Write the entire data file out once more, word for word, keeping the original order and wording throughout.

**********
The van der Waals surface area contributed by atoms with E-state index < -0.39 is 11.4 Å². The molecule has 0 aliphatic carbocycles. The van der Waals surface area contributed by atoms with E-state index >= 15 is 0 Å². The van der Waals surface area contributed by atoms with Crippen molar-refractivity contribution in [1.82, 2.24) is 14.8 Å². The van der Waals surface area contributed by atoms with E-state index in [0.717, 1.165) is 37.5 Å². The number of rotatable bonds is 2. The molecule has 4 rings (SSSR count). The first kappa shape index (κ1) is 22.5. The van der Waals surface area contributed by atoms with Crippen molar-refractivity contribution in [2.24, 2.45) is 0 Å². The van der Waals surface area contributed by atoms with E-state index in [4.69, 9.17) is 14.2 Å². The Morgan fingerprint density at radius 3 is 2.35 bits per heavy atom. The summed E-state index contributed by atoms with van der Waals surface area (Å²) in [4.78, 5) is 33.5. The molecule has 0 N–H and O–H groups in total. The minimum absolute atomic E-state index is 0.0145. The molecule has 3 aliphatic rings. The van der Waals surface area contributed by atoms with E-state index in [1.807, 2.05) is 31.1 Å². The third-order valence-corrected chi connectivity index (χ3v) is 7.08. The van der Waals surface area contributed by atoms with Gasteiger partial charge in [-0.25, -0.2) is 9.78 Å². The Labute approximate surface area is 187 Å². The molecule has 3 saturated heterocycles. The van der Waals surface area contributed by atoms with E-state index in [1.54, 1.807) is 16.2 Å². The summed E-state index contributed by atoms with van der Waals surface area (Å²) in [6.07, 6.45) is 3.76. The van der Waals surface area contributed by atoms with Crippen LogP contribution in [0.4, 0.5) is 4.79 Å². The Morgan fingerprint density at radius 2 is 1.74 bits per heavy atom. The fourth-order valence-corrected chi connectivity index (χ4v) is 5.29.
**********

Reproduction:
The van der Waals surface area contributed by atoms with E-state index < -0.39 is 11.4 Å². The molecule has 0 aliphatic carbocycles. The van der Waals surface area contributed by atoms with E-state index >= 15 is 0 Å². The van der Waals surface area contributed by atoms with Crippen molar-refractivity contribution in [1.82, 2.24) is 14.8 Å². The van der Waals surface area contributed by atoms with E-state index in [0.717, 1.165) is 37.5 Å². The number of rotatable bonds is 2. The molecule has 4 rings (SSSR count). The first kappa shape index (κ1) is 22.5. The van der Waals surface area contributed by atoms with Crippen molar-refractivity contribution in [2.24, 2.45) is 0 Å². The van der Waals surface area contributed by atoms with E-state index in [4.69, 9.17) is 14.2 Å². The Morgan fingerprint density at radius 3 is 2.35 bits per heavy atom. The summed E-state index contributed by atoms with van der Waals surface area (Å²) in [4.78, 5) is 33.5. The molecule has 0 N–H and O–H groups in total. The minimum absolute atomic E-state index is 0.0145. The molecule has 3 aliphatic rings. The van der Waals surface area contributed by atoms with E-state index in [1.807, 2.05) is 31.1 Å². The third-order valence-corrected chi connectivity index (χ3v) is 7.08. The van der Waals surface area contributed by atoms with Gasteiger partial charge in [-0.25, -0.2) is 9.78 Å². The Labute approximate surface area is 187 Å². The molecule has 3 saturated heterocycles. The van der Waals surface area contributed by atoms with E-state index in [1.54, 1.807) is 16.2 Å². The summed E-state index contributed by atoms with van der Waals surface area (Å²) in [6.07, 6.45) is 3.76. The van der Waals surface area contributed by atoms with Crippen LogP contribution in [0.4, 0.5) is 4.79 Å². The Morgan fingerprint density at radius 2 is 1.74 bits per heavy atom. The fourth-order valence-corrected chi connectivity index (χ4v) is 5.29.